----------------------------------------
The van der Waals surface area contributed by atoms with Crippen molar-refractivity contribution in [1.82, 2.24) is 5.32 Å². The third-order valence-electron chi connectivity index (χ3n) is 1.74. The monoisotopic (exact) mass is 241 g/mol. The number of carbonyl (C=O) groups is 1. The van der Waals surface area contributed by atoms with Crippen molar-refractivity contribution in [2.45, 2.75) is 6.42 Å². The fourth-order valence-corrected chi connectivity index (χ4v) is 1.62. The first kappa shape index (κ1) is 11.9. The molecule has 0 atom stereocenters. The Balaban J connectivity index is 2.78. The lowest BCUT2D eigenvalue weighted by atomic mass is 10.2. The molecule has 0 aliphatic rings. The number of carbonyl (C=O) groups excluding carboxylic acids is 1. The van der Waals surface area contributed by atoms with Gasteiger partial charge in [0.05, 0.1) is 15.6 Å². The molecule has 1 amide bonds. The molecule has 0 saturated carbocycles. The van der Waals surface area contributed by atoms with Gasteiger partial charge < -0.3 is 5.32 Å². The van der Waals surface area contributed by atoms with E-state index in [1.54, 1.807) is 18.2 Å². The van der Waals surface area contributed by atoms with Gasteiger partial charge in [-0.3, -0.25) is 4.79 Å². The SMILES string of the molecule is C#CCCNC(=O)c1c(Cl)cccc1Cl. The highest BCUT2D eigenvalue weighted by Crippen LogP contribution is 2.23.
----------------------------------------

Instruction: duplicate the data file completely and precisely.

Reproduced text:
The van der Waals surface area contributed by atoms with Crippen molar-refractivity contribution in [1.82, 2.24) is 5.32 Å². The third-order valence-electron chi connectivity index (χ3n) is 1.74. The monoisotopic (exact) mass is 241 g/mol. The number of carbonyl (C=O) groups is 1. The van der Waals surface area contributed by atoms with Crippen molar-refractivity contribution in [2.45, 2.75) is 6.42 Å². The fourth-order valence-corrected chi connectivity index (χ4v) is 1.62. The first kappa shape index (κ1) is 11.9. The molecule has 0 atom stereocenters. The Balaban J connectivity index is 2.78. The lowest BCUT2D eigenvalue weighted by atomic mass is 10.2. The molecule has 0 aliphatic rings. The number of carbonyl (C=O) groups excluding carboxylic acids is 1. The van der Waals surface area contributed by atoms with Gasteiger partial charge in [0.05, 0.1) is 15.6 Å². The molecule has 1 amide bonds. The molecule has 0 saturated carbocycles. The van der Waals surface area contributed by atoms with Gasteiger partial charge < -0.3 is 5.32 Å². The van der Waals surface area contributed by atoms with E-state index in [1.54, 1.807) is 18.2 Å². The van der Waals surface area contributed by atoms with Gasteiger partial charge in [-0.3, -0.25) is 4.79 Å². The SMILES string of the molecule is C#CCCNC(=O)c1c(Cl)cccc1Cl. The highest BCUT2D eigenvalue weighted by Crippen LogP contribution is 2.23.